In some embodiments of the invention, more than one mobile station 26 may be present in the piconet. In this case individual priorities may be assigned to each of the mobile stations. When the local station 10 receives a call, it will be directed to the mobile stations and the socket 22 in descending order of priority. In other words, the external call will first be directed to the mobile station (or the socket 22) with the highest priority. If this mobile station does not answer, the call will be redirected to the mobile station with the next lower priority (if it is present in the piconet). It is also possible to negotiate the priorities such that all mobile stations (or a group thereof) concurrently signal an incoming call.
Further properties of the local station 10 and/or the mobile station 26 and/or other devices may also be determined in these steps 62, 62′. The process of negotiation and the possible variations thereof are essentially the same as described above in connection with steps 60, 60′.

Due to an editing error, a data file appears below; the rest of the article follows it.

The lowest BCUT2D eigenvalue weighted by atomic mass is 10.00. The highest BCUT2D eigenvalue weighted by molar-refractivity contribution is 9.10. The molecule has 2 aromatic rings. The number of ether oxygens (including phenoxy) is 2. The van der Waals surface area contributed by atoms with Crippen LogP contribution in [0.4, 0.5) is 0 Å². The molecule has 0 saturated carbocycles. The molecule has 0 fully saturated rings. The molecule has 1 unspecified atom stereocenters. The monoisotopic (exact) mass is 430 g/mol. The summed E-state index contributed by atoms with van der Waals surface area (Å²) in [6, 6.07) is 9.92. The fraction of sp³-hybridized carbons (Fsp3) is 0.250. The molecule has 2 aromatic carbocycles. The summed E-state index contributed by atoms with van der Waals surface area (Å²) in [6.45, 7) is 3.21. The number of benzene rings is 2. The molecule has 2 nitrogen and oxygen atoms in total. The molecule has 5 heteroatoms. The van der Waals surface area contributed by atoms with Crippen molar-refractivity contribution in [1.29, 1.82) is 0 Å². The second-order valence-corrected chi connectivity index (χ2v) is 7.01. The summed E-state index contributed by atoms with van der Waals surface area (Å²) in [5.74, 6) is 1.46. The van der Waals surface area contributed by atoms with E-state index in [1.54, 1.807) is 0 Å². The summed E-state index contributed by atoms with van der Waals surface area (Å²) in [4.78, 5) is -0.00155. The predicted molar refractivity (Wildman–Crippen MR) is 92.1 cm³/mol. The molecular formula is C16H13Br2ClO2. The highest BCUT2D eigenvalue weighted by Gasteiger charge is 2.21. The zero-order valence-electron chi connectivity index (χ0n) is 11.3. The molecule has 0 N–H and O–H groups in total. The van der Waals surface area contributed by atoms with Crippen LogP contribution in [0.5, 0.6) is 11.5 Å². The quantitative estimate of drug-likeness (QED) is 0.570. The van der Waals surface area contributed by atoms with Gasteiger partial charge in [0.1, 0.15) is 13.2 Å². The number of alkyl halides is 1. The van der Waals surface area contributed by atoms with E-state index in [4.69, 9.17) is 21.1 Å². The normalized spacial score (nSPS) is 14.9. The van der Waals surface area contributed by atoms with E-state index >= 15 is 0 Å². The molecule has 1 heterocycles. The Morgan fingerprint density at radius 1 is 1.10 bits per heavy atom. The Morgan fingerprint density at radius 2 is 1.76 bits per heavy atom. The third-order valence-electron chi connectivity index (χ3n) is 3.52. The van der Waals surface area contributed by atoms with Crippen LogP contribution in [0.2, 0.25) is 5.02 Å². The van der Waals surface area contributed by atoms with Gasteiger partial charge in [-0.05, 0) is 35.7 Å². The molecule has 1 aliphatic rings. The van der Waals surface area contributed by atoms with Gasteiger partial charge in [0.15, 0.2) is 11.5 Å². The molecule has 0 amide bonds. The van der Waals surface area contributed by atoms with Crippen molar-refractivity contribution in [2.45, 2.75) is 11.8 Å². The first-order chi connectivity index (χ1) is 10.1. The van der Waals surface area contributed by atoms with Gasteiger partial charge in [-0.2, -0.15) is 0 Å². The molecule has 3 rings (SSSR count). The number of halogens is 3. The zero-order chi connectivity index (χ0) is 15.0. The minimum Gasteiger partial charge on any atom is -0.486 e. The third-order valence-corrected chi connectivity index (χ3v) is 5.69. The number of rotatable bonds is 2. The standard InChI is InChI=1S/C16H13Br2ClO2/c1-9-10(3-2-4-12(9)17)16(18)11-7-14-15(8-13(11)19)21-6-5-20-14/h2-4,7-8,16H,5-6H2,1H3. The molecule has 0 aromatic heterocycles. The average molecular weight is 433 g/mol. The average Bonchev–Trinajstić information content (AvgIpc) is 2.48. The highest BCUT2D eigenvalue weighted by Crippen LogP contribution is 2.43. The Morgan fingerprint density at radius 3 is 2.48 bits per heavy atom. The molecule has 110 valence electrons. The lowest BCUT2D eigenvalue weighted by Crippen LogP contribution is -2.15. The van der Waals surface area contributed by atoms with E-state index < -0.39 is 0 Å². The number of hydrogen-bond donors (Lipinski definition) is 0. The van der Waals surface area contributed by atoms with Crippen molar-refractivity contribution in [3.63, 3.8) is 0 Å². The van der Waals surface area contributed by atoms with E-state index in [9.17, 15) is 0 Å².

When all negotiation steps have been completed, the local station 10 sends a “park” message to the mobile station 26 (step 64). In response, the mobile station 26 enters a power saving mode in which battery life is maximized (box 66). This power saving mode is the Bluetooth PARK mode in the present sample embodiment, but it can also be the HOLD or the SNIFF mode in alternative embodiments. In the PARK mode the mobile station 26 is still synchronized to the piconet and occasionally listens to the traffic of the local station 10 to check on broadcast messages, but it does not actively participate in the traffic. Entering the power saving mode completes the preliminary phase in the method for establishing a communication link according to the present sample embodiment.
FIG. 3 shows the steps performed when a call indication is received by the local station 10. This call indication may be an incoming telephone call or another request for voice or data communication arriving from the telecommunications network 14. In other words, the situation of FIG. 3 is that of an externally originated call. The sample scenario in FIG. 3 assumes that the call priority has been negotiated in steps 62, 62′ in a way that external calls are to be signaled by the mobile station 26. If the call shall only be routed to the device connected to socket 22, it is of course not necessary to perform any communications with the mobile station 26.